The Department of Homeland Security (DHS) has not established comprehensive standard operating procedures for addressing cross-border tunnels, and … relevant officials were not aware of all DHS systems or offices with tunnel information.
In addition, “DHS has not assessed and documented how all of the alternative ultralight aircraft technical solutions it is considering will fully address operational requirements or the costs and benefits associated with these different solutions. This type of analysis could help better position DHS to use its resources effectively and ensure that operational needs are met, consistent with risk management best practices,” according to a public version of a For Official Use Only—Law Enforcement Sensitive Government Accountability Office (GAO) audit report issued in February 2017.
In the redacted public report, GAO said that, “By establishing procedures for addressing cross-border tunnels, DHS could provide strategic guidance and facilitate information sharing department-wide, consistent with standards for internal control. DHS has also invested or plans to invest in at least five technology projects to help detect and track ultralight aircraft.”
According to GAO, “DHS has established various coordination mechanisms and invested in technology to address select smuggling methods in the subterranean, aerial, and maritime domains,” such as establishing interagency task forces to investigate cross-border tunnels.”
GAO’s analysis of DHS data “showed there were 67 discovered cross-border tunnels, 534 detected ultralight aircraft incursions and 309 detected drug smuggling incidents involving panga boats (a fishing vessel) and recreational vessels along US mainland borders from Fiscal Years 2011 through 2016.”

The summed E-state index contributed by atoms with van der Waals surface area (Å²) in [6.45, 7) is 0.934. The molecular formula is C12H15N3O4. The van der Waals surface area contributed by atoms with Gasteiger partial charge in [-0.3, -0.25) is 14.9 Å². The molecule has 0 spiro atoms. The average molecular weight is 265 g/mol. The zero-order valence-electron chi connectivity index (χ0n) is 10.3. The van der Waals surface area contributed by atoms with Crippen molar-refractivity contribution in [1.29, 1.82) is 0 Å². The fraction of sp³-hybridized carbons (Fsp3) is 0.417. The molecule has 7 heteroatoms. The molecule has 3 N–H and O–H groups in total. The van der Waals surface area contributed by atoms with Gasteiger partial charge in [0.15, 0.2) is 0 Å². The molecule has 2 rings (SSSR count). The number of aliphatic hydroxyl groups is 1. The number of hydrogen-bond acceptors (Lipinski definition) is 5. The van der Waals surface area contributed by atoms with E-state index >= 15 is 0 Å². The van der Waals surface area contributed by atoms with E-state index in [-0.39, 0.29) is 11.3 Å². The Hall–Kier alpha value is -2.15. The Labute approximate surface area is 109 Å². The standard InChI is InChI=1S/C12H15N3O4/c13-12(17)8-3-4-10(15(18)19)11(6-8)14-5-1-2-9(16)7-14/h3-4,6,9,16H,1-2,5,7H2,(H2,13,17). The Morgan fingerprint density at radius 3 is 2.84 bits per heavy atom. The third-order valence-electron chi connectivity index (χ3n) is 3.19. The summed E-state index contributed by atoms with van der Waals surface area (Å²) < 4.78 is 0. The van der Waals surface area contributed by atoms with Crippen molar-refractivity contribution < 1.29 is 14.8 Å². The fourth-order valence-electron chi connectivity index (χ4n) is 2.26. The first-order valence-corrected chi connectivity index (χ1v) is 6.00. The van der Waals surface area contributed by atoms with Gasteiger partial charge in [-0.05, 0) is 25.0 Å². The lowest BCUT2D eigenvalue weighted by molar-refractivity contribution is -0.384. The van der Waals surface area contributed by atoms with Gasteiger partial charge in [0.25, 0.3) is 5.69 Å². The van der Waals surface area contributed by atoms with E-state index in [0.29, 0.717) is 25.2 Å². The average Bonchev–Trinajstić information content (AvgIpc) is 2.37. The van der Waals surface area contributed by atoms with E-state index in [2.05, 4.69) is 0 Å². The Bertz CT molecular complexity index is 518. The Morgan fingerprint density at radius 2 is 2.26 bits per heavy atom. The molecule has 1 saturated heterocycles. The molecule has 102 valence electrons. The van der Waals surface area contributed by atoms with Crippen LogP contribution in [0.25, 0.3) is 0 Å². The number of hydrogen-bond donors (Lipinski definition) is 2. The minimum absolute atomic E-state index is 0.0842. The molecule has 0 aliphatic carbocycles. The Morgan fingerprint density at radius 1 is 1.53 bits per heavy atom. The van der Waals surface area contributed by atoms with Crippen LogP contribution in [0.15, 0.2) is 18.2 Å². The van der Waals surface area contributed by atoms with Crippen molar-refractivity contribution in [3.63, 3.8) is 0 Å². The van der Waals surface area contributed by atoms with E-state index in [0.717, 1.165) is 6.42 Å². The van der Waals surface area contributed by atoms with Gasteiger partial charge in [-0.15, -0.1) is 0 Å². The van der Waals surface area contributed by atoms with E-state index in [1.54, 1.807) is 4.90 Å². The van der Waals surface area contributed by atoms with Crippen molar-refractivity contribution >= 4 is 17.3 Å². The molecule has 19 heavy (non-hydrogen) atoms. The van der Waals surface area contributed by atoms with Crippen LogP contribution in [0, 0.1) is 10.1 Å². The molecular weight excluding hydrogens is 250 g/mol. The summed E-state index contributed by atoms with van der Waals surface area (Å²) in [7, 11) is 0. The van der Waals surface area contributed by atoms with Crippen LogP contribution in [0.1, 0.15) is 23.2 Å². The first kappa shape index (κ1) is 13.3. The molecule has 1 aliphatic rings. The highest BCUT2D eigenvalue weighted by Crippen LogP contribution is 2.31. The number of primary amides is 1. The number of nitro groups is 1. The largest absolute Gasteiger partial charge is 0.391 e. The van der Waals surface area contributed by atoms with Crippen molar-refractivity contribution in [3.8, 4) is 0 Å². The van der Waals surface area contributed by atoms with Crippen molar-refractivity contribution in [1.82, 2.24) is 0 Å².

While the “number of known smuggling events involving these methods generally declined over this period,” GAO reported, it noted “they remain threats.”
While “DHS has established high-level smuggling performance measures and collects data on smuggling bytunnels, ultralight aircraft, panga boats and recreational vessels,” GAO said, it also determined that, “DHS has not assessed its efforts specific to addressing these smuggling methods to, for example, compare the percent of detected panga boat and recreational smuggling events that are interdicted against targeted performance levels.”
GAO said, “By establishing measures and regularly monitoring performance against targets, managers could obtain valuable information on successful approaches and areas that could be improved to help ensure that technology investments and operational responses to address these smuggling methods are effective, consistent with standards for internal control.”
GAO made six recommendations, including that DHS establish procedures for addressing tunnels, assess ultralight aircraft technology and establish performance measures and targets.
DHS concurred with four recommendations, but “disagreed with those to establish tunnel procedures and maritime performance measures, citing other efforts.”
GAO said it “believes the recommendations remain valid, as discussed in the report.”